What is an acceptable WiFi signal strength for a specific application?
What signal strength should I try to achieve in my wireless deployment?
These common questions illustrate the somewhat confusing nature of signal strength. First, we must understand the units of measurement, and what those measurements mean when deploying, managing, or diagnosing problems in a typical WiFi environment. Only then can we understand what signal strength is needed for specific uses.
The key to any good wireless deployment is proper planning, which requires a set of goals and requirements to achieve. Determining minimum signal strength requirements in the coverage area is almost alway part of the network requirements list.
Desired signal strength for optimal performance varies based on many factors, such as background noise in the environment, the amount of clients on the network, what the desired data rates are, and what applications will be used. For example, a VoIP or VoWiFi system may require much better coverage than a barcode scanner system in a warehouse.
WiFi signal strength is tricky. The most accurate way to express it is with milliwatts (mW), but you end up with tons of decimal places due to WiFi's super-low transmit power, making it difficult to read. For example, -40 dBm is 0.0001 mW, and the zeros just get more intense the more the signal strength drops.
RSSI (Received Signal Strength Indicator) is a common measurement, but most WiFi adapter vendors handle it differently, as it isn't standardized. Some adapters use a scale of 0-60, and others 0-255.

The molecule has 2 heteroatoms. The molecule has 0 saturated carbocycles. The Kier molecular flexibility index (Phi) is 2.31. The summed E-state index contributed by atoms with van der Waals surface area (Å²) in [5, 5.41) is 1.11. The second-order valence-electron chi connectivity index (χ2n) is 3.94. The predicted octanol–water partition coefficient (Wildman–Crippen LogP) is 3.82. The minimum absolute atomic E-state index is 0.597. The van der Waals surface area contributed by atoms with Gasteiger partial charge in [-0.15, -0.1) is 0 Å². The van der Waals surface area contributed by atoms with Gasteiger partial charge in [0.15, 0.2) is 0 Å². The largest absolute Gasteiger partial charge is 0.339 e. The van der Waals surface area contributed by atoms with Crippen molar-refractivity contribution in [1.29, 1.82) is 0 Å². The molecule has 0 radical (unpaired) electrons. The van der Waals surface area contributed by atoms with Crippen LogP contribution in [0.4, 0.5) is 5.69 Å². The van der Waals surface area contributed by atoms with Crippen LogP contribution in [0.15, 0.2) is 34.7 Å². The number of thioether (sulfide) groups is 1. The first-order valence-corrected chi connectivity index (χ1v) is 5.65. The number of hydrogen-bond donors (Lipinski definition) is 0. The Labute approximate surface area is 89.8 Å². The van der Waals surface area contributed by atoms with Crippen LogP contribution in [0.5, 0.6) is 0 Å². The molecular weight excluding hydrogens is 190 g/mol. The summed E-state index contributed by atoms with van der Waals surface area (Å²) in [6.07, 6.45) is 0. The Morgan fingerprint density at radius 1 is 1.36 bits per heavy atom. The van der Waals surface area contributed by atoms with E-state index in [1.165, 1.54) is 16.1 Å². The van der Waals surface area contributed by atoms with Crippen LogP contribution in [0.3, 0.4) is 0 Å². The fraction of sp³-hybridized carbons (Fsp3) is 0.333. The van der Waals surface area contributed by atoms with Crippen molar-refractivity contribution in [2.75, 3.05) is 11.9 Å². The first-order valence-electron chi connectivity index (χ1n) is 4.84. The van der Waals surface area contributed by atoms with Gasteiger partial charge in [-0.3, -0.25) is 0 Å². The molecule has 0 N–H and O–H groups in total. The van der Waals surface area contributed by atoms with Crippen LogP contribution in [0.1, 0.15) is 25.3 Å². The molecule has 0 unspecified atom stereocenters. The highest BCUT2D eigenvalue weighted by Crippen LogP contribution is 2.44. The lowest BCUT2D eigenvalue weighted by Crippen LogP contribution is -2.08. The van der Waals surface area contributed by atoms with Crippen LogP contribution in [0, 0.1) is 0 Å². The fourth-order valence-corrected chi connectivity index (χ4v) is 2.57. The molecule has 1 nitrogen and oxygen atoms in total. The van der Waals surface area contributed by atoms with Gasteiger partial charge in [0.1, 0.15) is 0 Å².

Ultimately, the easiest and most consistent way to express signal strength is with dBm, which stands for decibels relative to a milliwatt. Since RSSI is handled differently by most WiFi adapters, it's usually converted to dBm to make it consistent and human-readable.
The first thing to understand about dBm is that we're working in negatives. -30 is a higher signal than -80, because -80 is a much lower number.
Next, it's important to know that dBm does not scale in a linear fashion like you'd expect, instead being logarithmic. That means that signal strength changes aren't smooth and gradual. The Rule of 3s and 10s highlights the logarithmic nature of dBm:3 dB of loss = -3 dB = halves signal strength
So what signal strength should you shoot for? For simple, low-throughput tasks like sending emails, browsing the web, or scanning barcodes, -70 dBm is a good signal strength. For higher-throughput applications like voice over IP or streaming video, -67 dBm is better, and some engineers recommend -65 dBm if you plan to support mobile devices like iPhones and Android tablets.
Note: The numbers in this chart are suggestions only. The desired signal strengths will vary, based on the requirements for the network.
|Signal Strength||TL;DR||Required for|
|-30 dBm||Amazing||Max achievable signal strength. The client can only be a few feet from the AP to achieve this. Not typical or desirable in the real world.||N/A|
|-67 dBm||Very Good||Minimum signal strength for applications that require very reliable, timely delivery of data packets.||VoIP/VoWiFi, streaming video|
|-70 dBm||Okay||Minimum signal strength for reliable packet delivery.||Email, web|
|-80 dBm||Not Good||Minimum signal strength for basic connectivity. Packet delivery may be unreliable.||N/A|
|-90 dBm||Unusable||Approaching or drowning in the noise floor. Any functionality is highly unlikely.||N/A|
Signal strength is easy to track with inSSIDer. Configure the signal strength threshold to whatever signal strength you require, select your network, and walk the desired coverage area.
If the blue line falls below the dotted line, you know you have a dead spot. That's it!